What really sets Bolivia’s socialist experiment apart is its relative longevity. The “Pink Tide” has largely ebbed; virtually all of the leftist parties that dominated the era have been kicked out of power, in no small part because of the collapse of a regional commodities boom. Venezuela is a holdout thanks to bald authoritarian maneuvering; the regime is presiding over one of the greatest economic catastrophes the Western Hemisphere has seen in recent history. Bolivia, though, has endured because of three distinguishing qualities.
The first of these is what could be called a cautiously optimistic reformism. Morales aligned himself rhetorically with the late Venezuelan firebrand Hugo Chávez in the 2000s, but in practice Morales pursued a more careful policy agenda than Chávez did, and gave more thought to the future.
Venezuela’s economy has relied entirely on one resource—oil—and Chávez managed it extremely poorly. He overspent on social programs, quintupling public debt and setting aside no money for a rainy day, leaving the country acutely vulnerable to the crash in the price of oil in 2014. And his strict foreign exchange controls helped ignite a crippling inflation crisis.
Morales, by contrast, has been more focused on the long term. Bolivia’s main money makers are natural gas and mineral exports like zinc, but Morales has shown an interest in diversifying the economy by investing in agriculture and industrialization. He has nationalized some important industries, but has left most sectors private. He’s invested in health, education, and aid for the poor, but began with a fairly minimalist welfare state to ensure sustainability.
It’s worth noting that Morales’s deliberate economic strategy has been accompanied by a reckless one on the environment. Despite passing the world’s first law that gives equal rights to all living things, Morales’s infrastructure efforts and expansion of extractive industries have been destructive for Bolivia’s vast rain forests, rivers, and wildlife. Since 2013, he’s passed at least four laws that permit increased agricultural use of fragile forested areas, and environmental experts say that his loosely regulated policies of allowing small-scale farmers to use fires to clear land are to blame for an out-of-control blaze in the Bolivian Amazon in recent weeks.
Bolivia’s gradualist economic outlook is informed by Morales’s long-standing finance minister, Luis Arce. Arce is known in Bolivia as a tight-fisted technocrat who persuasively plays devil’s advocate during spending debates in the Morales administration. Critics on the left sometimes pan him and his associates as the “Chuquiago Boys,” a clever moniker meant to liken him to the neoliberal Latin American economists who hail from the University of Chicago’s austerity-obsessed economics department (Chuquiago is the Aymara word for La Paz).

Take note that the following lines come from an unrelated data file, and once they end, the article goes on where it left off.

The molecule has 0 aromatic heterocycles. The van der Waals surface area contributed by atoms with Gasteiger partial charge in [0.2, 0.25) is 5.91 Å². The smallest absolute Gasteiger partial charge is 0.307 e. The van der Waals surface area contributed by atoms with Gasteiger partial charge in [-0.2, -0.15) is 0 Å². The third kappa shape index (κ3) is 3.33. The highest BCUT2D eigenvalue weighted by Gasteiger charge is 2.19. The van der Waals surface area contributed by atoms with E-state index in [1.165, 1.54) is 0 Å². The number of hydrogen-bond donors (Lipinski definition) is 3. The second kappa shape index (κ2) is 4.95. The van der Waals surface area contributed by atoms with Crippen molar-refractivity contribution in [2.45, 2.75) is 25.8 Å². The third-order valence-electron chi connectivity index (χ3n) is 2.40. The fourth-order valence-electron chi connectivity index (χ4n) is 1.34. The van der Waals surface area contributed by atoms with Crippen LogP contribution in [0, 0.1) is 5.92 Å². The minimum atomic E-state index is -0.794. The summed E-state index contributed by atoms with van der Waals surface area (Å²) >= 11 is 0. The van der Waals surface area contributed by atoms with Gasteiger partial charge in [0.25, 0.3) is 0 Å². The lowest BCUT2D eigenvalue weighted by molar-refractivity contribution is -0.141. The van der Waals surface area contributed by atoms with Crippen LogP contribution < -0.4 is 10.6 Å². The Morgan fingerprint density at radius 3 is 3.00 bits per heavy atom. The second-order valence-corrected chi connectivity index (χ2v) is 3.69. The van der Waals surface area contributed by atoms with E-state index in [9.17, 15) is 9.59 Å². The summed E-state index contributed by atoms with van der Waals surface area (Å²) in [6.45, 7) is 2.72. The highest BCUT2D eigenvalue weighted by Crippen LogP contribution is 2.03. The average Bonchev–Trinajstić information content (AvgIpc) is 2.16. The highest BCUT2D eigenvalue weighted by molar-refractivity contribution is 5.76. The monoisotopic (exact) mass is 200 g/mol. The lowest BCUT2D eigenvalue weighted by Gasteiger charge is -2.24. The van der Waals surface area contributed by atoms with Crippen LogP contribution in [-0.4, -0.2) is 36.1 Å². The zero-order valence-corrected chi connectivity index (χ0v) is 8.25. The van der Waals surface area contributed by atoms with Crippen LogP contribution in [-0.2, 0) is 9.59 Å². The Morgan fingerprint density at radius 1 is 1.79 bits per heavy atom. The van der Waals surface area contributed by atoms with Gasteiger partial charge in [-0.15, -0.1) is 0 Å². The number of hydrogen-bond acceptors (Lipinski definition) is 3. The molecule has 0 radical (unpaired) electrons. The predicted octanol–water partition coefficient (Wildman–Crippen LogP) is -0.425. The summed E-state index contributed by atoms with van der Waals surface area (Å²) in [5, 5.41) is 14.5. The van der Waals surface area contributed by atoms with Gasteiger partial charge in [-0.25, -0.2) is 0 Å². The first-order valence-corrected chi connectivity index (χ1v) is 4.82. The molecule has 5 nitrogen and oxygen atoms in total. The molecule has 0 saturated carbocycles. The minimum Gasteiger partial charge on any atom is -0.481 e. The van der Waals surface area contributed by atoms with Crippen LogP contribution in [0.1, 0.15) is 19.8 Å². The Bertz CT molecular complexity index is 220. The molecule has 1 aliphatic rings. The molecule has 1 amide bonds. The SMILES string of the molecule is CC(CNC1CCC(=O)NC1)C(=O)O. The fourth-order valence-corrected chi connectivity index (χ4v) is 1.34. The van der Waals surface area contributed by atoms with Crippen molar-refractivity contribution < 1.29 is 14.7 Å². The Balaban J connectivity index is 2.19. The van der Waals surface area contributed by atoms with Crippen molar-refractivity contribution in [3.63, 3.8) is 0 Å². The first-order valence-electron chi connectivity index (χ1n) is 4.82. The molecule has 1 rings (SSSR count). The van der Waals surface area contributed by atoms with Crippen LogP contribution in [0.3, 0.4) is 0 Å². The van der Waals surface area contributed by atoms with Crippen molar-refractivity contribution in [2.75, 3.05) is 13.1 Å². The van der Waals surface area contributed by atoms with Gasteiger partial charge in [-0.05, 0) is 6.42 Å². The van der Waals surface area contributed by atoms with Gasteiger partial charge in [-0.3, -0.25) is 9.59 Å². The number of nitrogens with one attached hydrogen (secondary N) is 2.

Santiago Anria, a political scientist at Dickinson College, characterizes Arce as a “prudent populist.” Anria told me that he interviewed Arce in 2013, and at the time Arce described being traumatized by Bolivia’s crippling hyperinflation in the 1980s. “He told me something along the lines of, ‘We can’t have a revolution without sound macroeconomics,’” Anria said. Arce is widely seen as the reason that Bolivia accumulated massive foreign exchange reserves during the 2000s and early 2010s, which have helped keep the boliviano stable and allowed the country to maintain social spending as commodity prices have dropped in recent years.
Another quality that’s helped Bolivian socialism endure has been Morales’s emphasis on racial inclusiveness—a feature that has both widened participation in the economy, and also inspired more buy-in from Bolivia’s majority-indigenous population. Morales has wielded symbolic power as Bolivia’s first indigenous president, but also used the letter of the law to create a society that embraces and defends its multicultural diversity. The constitution he passed in 2009, which changed the country’s official title from “The Republic of Bolivia” to “The Plurinational State of Bolivia,” officially recognized 36 indigenous languages. Laws have been passed banning racial discrimination and requiring children to learn local indigenous languages. There’s also been a rise in the number of lawmakers who identify as indigenous.